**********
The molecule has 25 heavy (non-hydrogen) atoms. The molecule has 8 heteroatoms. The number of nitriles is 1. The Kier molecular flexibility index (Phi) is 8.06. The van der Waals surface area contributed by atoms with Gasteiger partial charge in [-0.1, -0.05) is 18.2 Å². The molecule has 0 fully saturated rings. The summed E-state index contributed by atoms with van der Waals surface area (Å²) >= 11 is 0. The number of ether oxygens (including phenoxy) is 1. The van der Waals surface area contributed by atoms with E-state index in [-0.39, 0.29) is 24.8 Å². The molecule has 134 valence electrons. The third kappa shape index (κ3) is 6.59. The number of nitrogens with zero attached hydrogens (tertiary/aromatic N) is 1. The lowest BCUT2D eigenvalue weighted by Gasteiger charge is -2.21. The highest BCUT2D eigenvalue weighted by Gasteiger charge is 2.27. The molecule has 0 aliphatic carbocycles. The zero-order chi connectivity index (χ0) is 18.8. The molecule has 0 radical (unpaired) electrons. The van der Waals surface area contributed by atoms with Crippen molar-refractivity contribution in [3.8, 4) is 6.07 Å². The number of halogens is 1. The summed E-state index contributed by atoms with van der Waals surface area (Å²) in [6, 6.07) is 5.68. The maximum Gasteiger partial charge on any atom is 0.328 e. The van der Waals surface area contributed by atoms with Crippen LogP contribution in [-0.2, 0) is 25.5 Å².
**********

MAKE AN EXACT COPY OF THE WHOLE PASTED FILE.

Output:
The molecule has 25 heavy (non-hydrogen) atoms. The molecule has 8 heteroatoms. The number of nitriles is 1. The Kier molecular flexibility index (Phi) is 8.06. The van der Waals surface area contributed by atoms with Gasteiger partial charge in [-0.1, -0.05) is 18.2 Å². The molecule has 0 fully saturated rings. The summed E-state index contributed by atoms with van der Waals surface area (Å²) >= 11 is 0. The number of ether oxygens (including phenoxy) is 1. The van der Waals surface area contributed by atoms with E-state index in [-0.39, 0.29) is 24.8 Å². The molecule has 134 valence electrons. The third kappa shape index (κ3) is 6.59. The number of nitrogens with zero attached hydrogens (tertiary/aromatic N) is 1. The lowest BCUT2D eigenvalue weighted by Gasteiger charge is -2.21. The highest BCUT2D eigenvalue weighted by Gasteiger charge is 2.27. The molecule has 0 aliphatic carbocycles. The zero-order chi connectivity index (χ0) is 18.8. The molecule has 0 radical (unpaired) electrons. The van der Waals surface area contributed by atoms with Crippen molar-refractivity contribution in [3.8, 4) is 6.07 Å². The number of halogens is 1. The summed E-state index contributed by atoms with van der Waals surface area (Å²) in [6, 6.07) is 5.68. The maximum Gasteiger partial charge on any atom is 0.328 e. The van der Waals surface area contributed by atoms with Crippen LogP contribution in [-0.2, 0) is 25.5 Å².